One of the most acclaimed artists working today, Julie Mehretu captures the violence and inequality of our contemporary world in her multi-layered canvases. We met her to discuss her current exhibition at carlier | gebauer gallery, which runs until November 13.
How does it feel to have left the US for the first time since the pandemic?
It feels amazing to be here. You have these ideas of the distance and suddenly after a seven-hour trip you’re in a cab driving to a hotel. It surprises me how fundamentally close we all are, even though we’ve spent a year and a half apart.
You’ve been praised for rejuvenating abstraction by introducing the social and political to the medium. How natural a progression was that for you?
Abstraction is a vehicle that I became constantly drawn to and immersed in without really understanding why. I think a big part of being an artist is to make sense of oneself, and I was reluctant to work within the language of representation and figuration. It was only through years of working that it became clear: the space and possibility and opacity that abstraction affords is one of the reasons it interests me. It is a potent space for the radical imagination.
The use of found images as a basis to your paintings was quite a seismic shift in how you worked. How did that come about?
There was a projection of a photograph of a bombed building when I came into the studio, and the photo had slipped and was out of focus. As I walked across the room, the blurred image conveyed the haunted lost face I was looking for. Then I started to investigate in Photoshop how to blur the photographs, leaving the light, the colour, the gesture visible, but still blurring the images.
Your enormous painting ‘Howl, eon (I, II)’ reveals the atrocities of the westward expansion into North America. With its scale and complexity, mapping colonial history and its contemporary legacy, are you reaching the limits of what you can do with painting?
It’s hard to think about the limits, because at every edge there are all these fissures and breaks on the way there with sociological potentiality. The year I painted it, there had been many extrajudicial police killings and uprisings the year before, and the public had taken a very different tone with the candidacy of Donald Trump and his nationalist, nativist project. The violence taking place was felt in a visceral way, and it was within these contradictions that I began working on ‘Howl’.
With the election of Biden, is there greater hope for racial equality in the US?
I think that is a structural issue. To negotiate and make a change, you need to completely readdress systematic issues and policies that create racism. I was moved by the massive uprisings last summer and by the immense care a lot of institutions are showing to make changes, but we need serious and dramatic changes that haven’t taken place yet. Right now, it’s going the other way with conservatism in the courts and nativist nationalism.
Were you shocked by the recent abortion bill in Texas?
I am shocked but not surprised. I was devastated when Ruth Ginsburg died because I knew there would be no way to keep the balance of the Supreme Court. These are the issues that the right in the US has piled upon itself and turned into major concerns for the Republican Party. Soon people will realise what they are losing by supporting these barbaric, archaic ideals.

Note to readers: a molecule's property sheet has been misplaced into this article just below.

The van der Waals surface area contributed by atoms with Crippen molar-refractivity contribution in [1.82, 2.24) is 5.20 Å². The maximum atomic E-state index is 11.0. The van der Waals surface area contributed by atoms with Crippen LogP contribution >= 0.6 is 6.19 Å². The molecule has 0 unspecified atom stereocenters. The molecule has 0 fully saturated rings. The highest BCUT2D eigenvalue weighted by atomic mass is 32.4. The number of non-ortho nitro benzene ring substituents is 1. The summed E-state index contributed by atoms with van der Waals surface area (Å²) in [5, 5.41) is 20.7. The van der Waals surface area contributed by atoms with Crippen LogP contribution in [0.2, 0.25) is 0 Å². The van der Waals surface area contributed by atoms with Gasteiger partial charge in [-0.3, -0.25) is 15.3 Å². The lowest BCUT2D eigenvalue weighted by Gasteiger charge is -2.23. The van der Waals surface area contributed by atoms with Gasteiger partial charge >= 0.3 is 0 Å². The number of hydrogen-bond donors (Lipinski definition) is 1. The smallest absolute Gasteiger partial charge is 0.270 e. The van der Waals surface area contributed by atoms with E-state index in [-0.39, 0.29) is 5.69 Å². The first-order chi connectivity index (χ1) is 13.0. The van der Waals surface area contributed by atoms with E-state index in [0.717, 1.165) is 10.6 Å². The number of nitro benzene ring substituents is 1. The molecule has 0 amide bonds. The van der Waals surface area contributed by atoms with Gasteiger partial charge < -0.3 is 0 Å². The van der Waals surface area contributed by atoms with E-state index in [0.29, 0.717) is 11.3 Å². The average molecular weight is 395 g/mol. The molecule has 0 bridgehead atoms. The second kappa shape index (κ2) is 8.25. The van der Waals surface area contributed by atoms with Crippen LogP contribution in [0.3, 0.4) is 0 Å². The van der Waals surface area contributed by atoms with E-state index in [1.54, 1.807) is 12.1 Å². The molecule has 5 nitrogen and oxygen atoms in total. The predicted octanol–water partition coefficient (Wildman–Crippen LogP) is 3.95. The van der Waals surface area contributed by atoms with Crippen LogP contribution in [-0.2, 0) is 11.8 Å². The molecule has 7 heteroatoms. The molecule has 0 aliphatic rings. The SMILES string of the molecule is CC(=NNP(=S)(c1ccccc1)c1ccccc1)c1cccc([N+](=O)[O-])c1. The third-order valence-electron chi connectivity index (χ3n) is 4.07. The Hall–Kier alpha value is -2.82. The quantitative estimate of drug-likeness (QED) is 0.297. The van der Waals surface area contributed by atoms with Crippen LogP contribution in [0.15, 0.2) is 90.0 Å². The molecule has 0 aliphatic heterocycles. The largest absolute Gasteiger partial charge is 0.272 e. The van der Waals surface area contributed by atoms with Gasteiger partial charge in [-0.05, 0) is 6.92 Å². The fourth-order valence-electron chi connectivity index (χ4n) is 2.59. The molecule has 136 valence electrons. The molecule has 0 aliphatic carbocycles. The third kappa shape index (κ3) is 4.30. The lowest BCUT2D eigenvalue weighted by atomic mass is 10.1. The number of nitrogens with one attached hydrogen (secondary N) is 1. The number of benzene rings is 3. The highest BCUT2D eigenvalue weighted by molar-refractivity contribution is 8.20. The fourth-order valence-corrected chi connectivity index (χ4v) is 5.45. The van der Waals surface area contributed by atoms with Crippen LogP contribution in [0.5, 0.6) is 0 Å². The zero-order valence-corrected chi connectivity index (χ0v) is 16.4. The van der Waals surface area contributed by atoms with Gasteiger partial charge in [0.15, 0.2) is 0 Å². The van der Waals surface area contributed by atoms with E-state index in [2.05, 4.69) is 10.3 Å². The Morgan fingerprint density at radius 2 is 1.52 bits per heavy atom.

You donated a major artwork to Art for Justice, which raised millions at auction. Can you tell us about the project?
Its real agenda is to end mass incarceration. This is something that shouldn’t really exist – it is ridiculous. I don’t think we will abolish prison entirely, but over time I think there will be an intentional shift away from locking up millions in cages.
Of course, you don’t focus solely on the US. ‘Ghosthymn (after the raft)’ was painted in response to anti-immigration rallies in Europe…
My interest was in the history of colonialism and that desire for expansion for survival. Most people who went to the colonies were completely disempowered and disenfranchised; they were leaving to find a better life. And in that effort, you have the shocking story that Théodore Géricault painted in ‘The Raft of the Medusa’, with its acts of cannibalism and struggle for survival on the journey to the African colonies. What I found shocking and contradictory is that you see those same kinds of images daily now, coming from the Mediterranean and Caribbean, where everyone on the raft is dead and there are two survivors trying to get the raft across.
The new show at carlier | gebauer is called Metoikos, the ancient Greek term for migrants without rights…
Yes, most of the paintings come from images that show border disputes and patrols or migrants and anti-immigration rallies. This seems to be the condition of our time and will not let up. Our form of imagining solutions is only a form of perpetuation of this situation – holding people in camps and trying to send them back. I think climate is going to change that even more, and with increased migration, the condition of being a ‘Metoikos’ will be one we might all find ourselves in.
Julie Mehretu: Metoikos (in between paintings) Through Nov 13, carlier | gebauer, Kreuzberg
Julie Mehretu is known for her large-scale, layered canvases addressing the most immediate issues of our time, from climate change to migration and global capitalism. Born in Addis Ababa, today she lives and works in New York and Berlin. Her work has earned her numerous accolades, including the MacArthur award, known unofficially as the ‘genius grant’, and the US State Department’s Medal of Arts Award for cultural diplomacy. An important mid-career survey of her work opened at the LA Museum of Contemporary Art in 2019, before touring to the Whitney in New York and the Walker Art Center in Minnesota.